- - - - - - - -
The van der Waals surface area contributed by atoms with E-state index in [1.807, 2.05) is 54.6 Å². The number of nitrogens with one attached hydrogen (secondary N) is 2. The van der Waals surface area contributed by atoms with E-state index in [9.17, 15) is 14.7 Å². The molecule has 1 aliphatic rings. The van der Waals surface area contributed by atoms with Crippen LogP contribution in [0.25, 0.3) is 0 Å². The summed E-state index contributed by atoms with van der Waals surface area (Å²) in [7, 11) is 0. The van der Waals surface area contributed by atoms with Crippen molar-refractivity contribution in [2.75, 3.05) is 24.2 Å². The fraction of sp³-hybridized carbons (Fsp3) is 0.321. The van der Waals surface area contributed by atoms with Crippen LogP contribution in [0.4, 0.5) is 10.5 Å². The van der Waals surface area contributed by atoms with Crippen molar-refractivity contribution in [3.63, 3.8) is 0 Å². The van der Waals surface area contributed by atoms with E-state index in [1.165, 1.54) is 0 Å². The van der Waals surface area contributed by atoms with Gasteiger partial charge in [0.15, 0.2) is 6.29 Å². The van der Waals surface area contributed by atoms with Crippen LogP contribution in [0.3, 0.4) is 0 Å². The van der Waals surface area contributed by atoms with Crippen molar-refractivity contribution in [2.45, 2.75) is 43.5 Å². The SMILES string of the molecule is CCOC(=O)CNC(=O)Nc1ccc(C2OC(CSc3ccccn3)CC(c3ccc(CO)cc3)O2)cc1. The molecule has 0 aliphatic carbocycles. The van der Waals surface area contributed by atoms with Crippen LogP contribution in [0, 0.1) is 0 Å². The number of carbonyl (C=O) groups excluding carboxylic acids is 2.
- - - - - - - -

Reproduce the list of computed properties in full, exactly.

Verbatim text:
The van der Waals surface area contributed by atoms with E-state index in [1.807, 2.05) is 54.6 Å². The number of nitrogens with one attached hydrogen (secondary N) is 2. The van der Waals surface area contributed by atoms with E-state index in [9.17, 15) is 14.7 Å². The molecule has 1 aliphatic rings. The van der Waals surface area contributed by atoms with Crippen LogP contribution in [0.25, 0.3) is 0 Å². The summed E-state index contributed by atoms with van der Waals surface area (Å²) in [7, 11) is 0. The van der Waals surface area contributed by atoms with Crippen molar-refractivity contribution in [2.75, 3.05) is 24.2 Å². The fraction of sp³-hybridized carbons (Fsp3) is 0.321. The van der Waals surface area contributed by atoms with Crippen LogP contribution in [0.4, 0.5) is 10.5 Å². The van der Waals surface area contributed by atoms with Crippen molar-refractivity contribution in [3.63, 3.8) is 0 Å². The van der Waals surface area contributed by atoms with E-state index in [1.165, 1.54) is 0 Å². The van der Waals surface area contributed by atoms with Gasteiger partial charge in [0.15, 0.2) is 6.29 Å². The van der Waals surface area contributed by atoms with Crippen LogP contribution in [0.3, 0.4) is 0 Å². The van der Waals surface area contributed by atoms with Crippen molar-refractivity contribution in [2.45, 2.75) is 43.5 Å². The SMILES string of the molecule is CCOC(=O)CNC(=O)Nc1ccc(C2OC(CSc3ccccn3)CC(c3ccc(CO)cc3)O2)cc1. The molecule has 0 aliphatic carbocycles. The van der Waals surface area contributed by atoms with Crippen LogP contribution in [0, 0.1) is 0 Å². The number of carbonyl (C=O) groups excluding carboxylic acids is 2.